How can the French authorities inspire and organise 1 million of their overseas citizens to vote in national elections but not the British with their own?
For the first time, French citizens who live abroad will be able to vote for an MP to represent them in the Assemblée Nationale.
There are an estimated 2.5 million French people living abroad, and more than 1 million of them have registered to vote in the upcoming parliamentary elections.
“French people increasingly go to live and work abroad and they don’t have a political representation. They have a partial one in the senate. But I live in the European Union; I’m a citizen. I work here, I pay my taxes and I don’t get to elect an MP in parliament,” said Axelle Lemaire, the London-based Socialist party candidate for the 3rd constituency, “northern Europe”, an area stretching from Greenland to the Baltic states via Britain, where 80% of its voters are based.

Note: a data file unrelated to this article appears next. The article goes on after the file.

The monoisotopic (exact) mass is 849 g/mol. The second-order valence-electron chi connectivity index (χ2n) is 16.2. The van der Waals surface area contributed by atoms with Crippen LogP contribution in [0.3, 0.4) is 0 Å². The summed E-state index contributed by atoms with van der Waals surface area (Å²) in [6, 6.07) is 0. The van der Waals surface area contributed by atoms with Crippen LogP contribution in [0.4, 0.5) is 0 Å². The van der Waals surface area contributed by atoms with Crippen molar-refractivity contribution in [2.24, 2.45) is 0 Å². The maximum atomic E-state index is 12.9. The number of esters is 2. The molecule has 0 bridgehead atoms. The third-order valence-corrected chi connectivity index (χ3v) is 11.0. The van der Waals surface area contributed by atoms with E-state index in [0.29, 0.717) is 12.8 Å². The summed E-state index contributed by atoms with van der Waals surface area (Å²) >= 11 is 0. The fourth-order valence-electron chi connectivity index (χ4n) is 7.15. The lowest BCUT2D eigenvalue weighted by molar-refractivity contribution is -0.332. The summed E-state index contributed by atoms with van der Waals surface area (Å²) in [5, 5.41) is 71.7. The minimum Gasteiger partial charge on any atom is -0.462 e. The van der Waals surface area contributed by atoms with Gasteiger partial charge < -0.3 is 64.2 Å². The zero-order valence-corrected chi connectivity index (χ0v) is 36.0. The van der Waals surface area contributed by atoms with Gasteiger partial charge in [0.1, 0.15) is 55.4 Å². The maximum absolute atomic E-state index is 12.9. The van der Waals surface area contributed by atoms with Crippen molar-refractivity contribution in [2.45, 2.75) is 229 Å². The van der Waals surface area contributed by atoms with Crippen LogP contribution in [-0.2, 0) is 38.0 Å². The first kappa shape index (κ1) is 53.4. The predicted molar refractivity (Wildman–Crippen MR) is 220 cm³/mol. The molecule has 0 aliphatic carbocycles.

“It’s not because you leave the country that you don’t participate anymore to the economy,” said Olivier Cadic, a Canterbury-based businessman who is one of 20 candidates running in the 3rd constituency, where nearly 90,000 people are registered to vote. The former UMP member, who is running on a centrist platform, argues that many expatriates still pay tax in France and work for French companies, and deserve more of a say. “When we look at the people who have changed France,” he added, “in fact they were people who did that from abroad, like Voltaire, or Victor Hugo or like Charles de Gaulle.”